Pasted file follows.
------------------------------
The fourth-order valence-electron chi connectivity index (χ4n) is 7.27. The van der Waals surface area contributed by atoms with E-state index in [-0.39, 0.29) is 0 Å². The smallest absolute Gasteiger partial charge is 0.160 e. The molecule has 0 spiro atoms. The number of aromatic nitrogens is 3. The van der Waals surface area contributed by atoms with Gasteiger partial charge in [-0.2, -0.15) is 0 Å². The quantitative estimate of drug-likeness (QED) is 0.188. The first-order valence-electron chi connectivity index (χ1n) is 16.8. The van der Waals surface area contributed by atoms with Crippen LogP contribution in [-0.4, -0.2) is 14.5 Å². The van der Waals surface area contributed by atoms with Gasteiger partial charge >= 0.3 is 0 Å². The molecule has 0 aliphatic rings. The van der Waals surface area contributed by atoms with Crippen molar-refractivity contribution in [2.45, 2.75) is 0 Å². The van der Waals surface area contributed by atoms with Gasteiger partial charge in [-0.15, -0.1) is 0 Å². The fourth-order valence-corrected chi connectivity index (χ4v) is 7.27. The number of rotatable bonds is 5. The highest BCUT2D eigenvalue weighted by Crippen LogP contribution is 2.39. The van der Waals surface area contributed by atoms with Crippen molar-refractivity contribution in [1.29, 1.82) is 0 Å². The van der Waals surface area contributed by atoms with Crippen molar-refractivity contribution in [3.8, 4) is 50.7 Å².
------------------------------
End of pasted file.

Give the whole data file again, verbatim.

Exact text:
The fourth-order valence-electron chi connectivity index (χ4n) is 7.27. The van der Waals surface area contributed by atoms with E-state index in [-0.39, 0.29) is 0 Å². The smallest absolute Gasteiger partial charge is 0.160 e. The molecule has 0 spiro atoms. The number of aromatic nitrogens is 3. The van der Waals surface area contributed by atoms with Gasteiger partial charge in [-0.2, -0.15) is 0 Å². The quantitative estimate of drug-likeness (QED) is 0.188. The first-order valence-electron chi connectivity index (χ1n) is 16.8. The van der Waals surface area contributed by atoms with Crippen LogP contribution in [-0.4, -0.2) is 14.5 Å². The van der Waals surface area contributed by atoms with Gasteiger partial charge >= 0.3 is 0 Å². The molecule has 0 aliphatic rings. The van der Waals surface area contributed by atoms with Crippen molar-refractivity contribution in [2.45, 2.75) is 0 Å². The van der Waals surface area contributed by atoms with Gasteiger partial charge in [-0.15, -0.1) is 0 Å². The fourth-order valence-corrected chi connectivity index (χ4v) is 7.27. The number of rotatable bonds is 5. The highest BCUT2D eigenvalue weighted by Crippen LogP contribution is 2.39. The van der Waals surface area contributed by atoms with Crippen molar-refractivity contribution in [1.29, 1.82) is 0 Å². The van der Waals surface area contributed by atoms with Crippen molar-refractivity contribution in [3.8, 4) is 50.7 Å².